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Arsenal manager, players and coaches agree to a 12.5% wage cut

Gunners players can recoup some of the cuts if they hit on pitch targets
Arsenal
Premier League club Arsenal has seen players, managers and coaches take a pay cut (Getty Images)

Arsenal's first-team players, manager Mikel Arteta and coaching staff have agreed to take a 12.5% pay cut to help the club through the financial impact of the coronavirus pandemic.

The English Premier League club said it is a "voluntary agreement", with those that agreed having their annual salaries reduced by 12.5%.

If the Gunners hit certain targets on the pitch, the club says "agreed amounts" will be paid back.
"We will be able to make those repayments as hitting these targets, which the players can directly influence, will mean our financial position will be stronger," Arsenal said.

"The agreement is based on the assumption we will finish the 2019-20 season and receive the full broadcasting revenues. The resulting savings will help cover some of the financial risks we have this season in relation to our matchday and commercial income.

"The move follows positive and constructive discussions. In these conversations there has been a clear appreciation of the gravity of the current situation caused by the Covid-19 pandemic and a strong desire for players and staff to show their backing for the Arsenal family.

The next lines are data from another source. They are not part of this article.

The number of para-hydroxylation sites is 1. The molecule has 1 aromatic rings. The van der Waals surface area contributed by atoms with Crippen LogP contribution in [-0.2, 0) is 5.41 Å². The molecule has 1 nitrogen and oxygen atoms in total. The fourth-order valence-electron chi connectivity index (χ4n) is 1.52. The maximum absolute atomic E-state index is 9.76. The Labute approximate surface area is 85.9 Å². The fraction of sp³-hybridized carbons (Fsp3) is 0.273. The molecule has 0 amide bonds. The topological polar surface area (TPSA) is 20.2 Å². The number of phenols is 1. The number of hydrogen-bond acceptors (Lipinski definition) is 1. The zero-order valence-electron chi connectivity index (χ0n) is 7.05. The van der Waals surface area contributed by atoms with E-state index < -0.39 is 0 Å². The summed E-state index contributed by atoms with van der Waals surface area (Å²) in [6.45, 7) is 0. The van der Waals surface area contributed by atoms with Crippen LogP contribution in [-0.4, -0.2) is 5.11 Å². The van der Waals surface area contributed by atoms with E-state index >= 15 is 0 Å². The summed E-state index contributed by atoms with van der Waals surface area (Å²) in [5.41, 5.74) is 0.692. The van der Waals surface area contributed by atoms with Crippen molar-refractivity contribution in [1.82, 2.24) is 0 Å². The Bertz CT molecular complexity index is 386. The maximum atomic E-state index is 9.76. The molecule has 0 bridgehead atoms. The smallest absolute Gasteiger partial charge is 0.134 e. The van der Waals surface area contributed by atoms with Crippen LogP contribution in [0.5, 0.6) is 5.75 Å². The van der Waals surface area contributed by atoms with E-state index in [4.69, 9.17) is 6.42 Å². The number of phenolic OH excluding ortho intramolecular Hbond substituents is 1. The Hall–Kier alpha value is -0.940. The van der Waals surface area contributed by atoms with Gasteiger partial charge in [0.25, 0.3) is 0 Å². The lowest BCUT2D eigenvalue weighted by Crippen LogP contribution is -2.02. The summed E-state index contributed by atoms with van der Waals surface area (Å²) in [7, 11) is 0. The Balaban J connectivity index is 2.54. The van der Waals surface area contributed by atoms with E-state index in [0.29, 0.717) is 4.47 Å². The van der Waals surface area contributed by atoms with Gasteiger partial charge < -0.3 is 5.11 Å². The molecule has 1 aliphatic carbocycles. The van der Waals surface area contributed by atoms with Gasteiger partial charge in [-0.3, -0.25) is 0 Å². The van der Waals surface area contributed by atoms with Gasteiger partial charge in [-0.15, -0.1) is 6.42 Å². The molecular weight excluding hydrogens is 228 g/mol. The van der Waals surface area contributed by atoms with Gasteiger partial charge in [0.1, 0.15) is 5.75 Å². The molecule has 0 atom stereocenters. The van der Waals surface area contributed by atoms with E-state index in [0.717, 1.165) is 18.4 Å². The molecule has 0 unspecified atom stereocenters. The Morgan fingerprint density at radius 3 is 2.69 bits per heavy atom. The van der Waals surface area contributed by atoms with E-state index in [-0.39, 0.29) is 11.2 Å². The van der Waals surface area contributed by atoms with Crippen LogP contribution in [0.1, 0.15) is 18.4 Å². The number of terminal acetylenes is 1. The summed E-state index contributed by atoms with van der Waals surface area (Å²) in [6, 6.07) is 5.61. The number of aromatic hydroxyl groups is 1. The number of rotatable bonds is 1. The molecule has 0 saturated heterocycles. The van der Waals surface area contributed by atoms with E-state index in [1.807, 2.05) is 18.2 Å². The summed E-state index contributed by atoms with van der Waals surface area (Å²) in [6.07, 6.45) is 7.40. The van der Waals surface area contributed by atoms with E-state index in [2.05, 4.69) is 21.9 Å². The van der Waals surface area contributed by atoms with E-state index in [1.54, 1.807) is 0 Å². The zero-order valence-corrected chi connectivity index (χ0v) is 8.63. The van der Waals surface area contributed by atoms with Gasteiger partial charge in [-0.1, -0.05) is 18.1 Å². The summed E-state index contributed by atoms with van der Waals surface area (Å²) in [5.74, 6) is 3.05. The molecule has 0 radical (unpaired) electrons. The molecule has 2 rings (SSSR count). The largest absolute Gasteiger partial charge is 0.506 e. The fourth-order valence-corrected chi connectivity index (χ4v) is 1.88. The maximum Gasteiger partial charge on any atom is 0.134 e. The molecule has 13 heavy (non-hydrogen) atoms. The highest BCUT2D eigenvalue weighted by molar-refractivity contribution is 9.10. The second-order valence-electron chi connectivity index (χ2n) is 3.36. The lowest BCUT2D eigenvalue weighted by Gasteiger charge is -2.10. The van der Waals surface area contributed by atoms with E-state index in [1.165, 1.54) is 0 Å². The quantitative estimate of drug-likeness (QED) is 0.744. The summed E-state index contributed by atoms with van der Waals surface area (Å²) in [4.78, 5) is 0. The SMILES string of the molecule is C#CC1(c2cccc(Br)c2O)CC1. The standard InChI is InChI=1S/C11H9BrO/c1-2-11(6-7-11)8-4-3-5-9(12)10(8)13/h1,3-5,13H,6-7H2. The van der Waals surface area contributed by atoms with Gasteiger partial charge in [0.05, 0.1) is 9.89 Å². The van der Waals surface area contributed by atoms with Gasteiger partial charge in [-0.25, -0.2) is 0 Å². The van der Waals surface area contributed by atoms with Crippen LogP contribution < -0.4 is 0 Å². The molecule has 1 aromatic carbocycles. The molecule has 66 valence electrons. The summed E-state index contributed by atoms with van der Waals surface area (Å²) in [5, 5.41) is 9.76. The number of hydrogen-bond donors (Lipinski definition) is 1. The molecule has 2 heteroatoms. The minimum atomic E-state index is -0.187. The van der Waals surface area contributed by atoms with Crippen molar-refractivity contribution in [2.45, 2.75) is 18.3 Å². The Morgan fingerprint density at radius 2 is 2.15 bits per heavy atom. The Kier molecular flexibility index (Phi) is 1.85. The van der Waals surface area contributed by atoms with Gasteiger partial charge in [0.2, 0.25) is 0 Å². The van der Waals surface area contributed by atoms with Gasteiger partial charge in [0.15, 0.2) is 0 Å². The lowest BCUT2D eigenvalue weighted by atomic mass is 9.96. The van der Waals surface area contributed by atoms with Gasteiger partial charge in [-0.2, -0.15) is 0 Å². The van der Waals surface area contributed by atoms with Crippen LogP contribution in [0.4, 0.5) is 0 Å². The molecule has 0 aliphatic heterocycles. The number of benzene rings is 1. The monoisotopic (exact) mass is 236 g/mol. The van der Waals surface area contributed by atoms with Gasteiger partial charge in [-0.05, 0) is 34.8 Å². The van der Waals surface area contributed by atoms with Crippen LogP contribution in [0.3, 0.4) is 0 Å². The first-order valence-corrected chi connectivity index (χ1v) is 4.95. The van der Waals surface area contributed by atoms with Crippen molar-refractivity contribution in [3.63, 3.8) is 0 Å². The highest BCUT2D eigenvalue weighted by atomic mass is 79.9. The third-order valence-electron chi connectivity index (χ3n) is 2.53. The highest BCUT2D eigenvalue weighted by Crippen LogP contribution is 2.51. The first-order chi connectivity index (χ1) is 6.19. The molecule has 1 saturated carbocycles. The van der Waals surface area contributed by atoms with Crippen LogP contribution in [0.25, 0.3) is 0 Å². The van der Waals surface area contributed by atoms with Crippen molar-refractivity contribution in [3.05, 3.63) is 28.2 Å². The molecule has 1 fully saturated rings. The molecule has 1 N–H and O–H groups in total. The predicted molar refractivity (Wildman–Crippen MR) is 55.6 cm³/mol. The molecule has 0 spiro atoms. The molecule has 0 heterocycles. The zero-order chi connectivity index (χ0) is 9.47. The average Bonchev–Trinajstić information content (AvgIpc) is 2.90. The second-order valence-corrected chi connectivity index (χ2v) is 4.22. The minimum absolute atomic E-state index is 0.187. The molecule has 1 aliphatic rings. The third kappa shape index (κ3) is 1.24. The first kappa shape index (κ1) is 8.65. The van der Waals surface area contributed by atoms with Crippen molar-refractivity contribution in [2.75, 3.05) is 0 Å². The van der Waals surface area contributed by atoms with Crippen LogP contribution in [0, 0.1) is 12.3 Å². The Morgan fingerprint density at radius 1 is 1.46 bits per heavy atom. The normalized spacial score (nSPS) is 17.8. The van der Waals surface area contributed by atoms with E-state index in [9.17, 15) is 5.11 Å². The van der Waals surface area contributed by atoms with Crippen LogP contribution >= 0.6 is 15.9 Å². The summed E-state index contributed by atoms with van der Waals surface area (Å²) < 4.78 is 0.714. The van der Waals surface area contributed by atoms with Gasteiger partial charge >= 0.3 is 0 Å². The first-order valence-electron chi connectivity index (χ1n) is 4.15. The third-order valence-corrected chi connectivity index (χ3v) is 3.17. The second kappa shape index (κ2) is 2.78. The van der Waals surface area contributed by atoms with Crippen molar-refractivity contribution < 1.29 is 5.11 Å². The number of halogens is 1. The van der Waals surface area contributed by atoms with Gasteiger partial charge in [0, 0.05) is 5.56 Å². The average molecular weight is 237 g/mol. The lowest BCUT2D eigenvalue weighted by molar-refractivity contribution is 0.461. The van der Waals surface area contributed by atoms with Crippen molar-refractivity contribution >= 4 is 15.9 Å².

"We are proud and grateful to our players and staff for pulling together to support our club, our people and our community in these unprecedented times which are some of the most challenging we have faced in our history."

Sheffield United manager Chris Wilder and chief executive Stephen Bettis previously agreed partial pay and bonus deferrals. Watford, Southampton and West Ham are the other English Premier League clubs to have agreed wage cuts with their first-team squads.

Juventus, Barcelona, Bayern Munich and Borussia Dortmund are some of the big name European clubs that have already seen players and staff take wage cuts to help their club through the financial uncertainty caused by the coronavirus pandemic.

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